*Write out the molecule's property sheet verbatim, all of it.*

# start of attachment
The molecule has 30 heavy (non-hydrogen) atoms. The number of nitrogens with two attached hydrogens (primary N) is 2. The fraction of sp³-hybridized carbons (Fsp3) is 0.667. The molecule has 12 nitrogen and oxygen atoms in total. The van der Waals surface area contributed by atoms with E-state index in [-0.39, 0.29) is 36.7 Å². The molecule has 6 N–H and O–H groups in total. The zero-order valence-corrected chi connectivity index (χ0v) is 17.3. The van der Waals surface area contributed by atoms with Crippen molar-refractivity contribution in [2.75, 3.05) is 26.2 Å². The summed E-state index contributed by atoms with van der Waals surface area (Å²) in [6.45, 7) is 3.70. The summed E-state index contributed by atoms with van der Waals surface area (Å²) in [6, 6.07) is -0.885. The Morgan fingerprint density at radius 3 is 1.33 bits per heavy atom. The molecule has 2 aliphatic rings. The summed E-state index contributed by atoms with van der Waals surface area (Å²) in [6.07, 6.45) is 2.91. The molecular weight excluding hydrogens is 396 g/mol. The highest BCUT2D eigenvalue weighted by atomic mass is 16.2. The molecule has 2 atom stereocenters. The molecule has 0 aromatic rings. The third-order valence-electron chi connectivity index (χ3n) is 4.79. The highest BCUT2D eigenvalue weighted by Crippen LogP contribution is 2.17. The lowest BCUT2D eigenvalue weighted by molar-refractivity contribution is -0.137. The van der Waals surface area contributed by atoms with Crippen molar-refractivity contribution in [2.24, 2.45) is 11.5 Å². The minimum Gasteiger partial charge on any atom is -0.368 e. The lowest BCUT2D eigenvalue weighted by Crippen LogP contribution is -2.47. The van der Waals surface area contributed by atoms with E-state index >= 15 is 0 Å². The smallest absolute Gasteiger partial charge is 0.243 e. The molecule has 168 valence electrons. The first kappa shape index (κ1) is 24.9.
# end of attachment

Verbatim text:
The molecule has 30 heavy (non-hydrogen) atoms. The number of nitrogens with two attached hydrogens (primary N) is 2. The fraction of sp³-hybridized carbons (Fsp3) is 0.667. The molecule has 12 nitrogen and oxygen atoms in total. The van der Waals surface area contributed by atoms with E-state index in [-0.39, 0.29) is 36.7 Å². The molecule has 6 N–H and O–H groups in total. The zero-order valence-corrected chi connectivity index (χ0v) is 17.3. The van der Waals surface area contributed by atoms with Crippen molar-refractivity contribution in [2.75, 3.05) is 26.2 Å². The summed E-state index contributed by atoms with van der Waals surface area (Å²) in [6.45, 7) is 3.70. The summed E-state index contributed by atoms with van der Waals surface area (Å²) in [6, 6.07) is -0.885. The Morgan fingerprint density at radius 3 is 1.33 bits per heavy atom. The molecule has 2 aliphatic rings. The summed E-state index contributed by atoms with van der Waals surface area (Å²) in [6.07, 6.45) is 2.91. The molecular weight excluding hydrogens is 396 g/mol. The highest BCUT2D eigenvalue weighted by atomic mass is 16.2. The molecule has 2 atom stereocenters. The molecule has 0 aromatic rings. The third-order valence-electron chi connectivity index (χ3n) is 4.79. The highest BCUT2D eigenvalue weighted by Crippen LogP contribution is 2.17. The lowest BCUT2D eigenvalue weighted by molar-refractivity contribution is -0.137. The van der Waals surface area contributed by atoms with Crippen molar-refractivity contribution in [2.24, 2.45) is 11.5 Å². The minimum Gasteiger partial charge on any atom is -0.368 e. The lowest BCUT2D eigenvalue weighted by Crippen LogP contribution is -2.47. The van der Waals surface area contributed by atoms with E-state index >= 15 is 0 Å². The smallest absolute Gasteiger partial charge is 0.243 e. The molecule has 168 valence electrons. The first kappa shape index (κ1) is 24.9.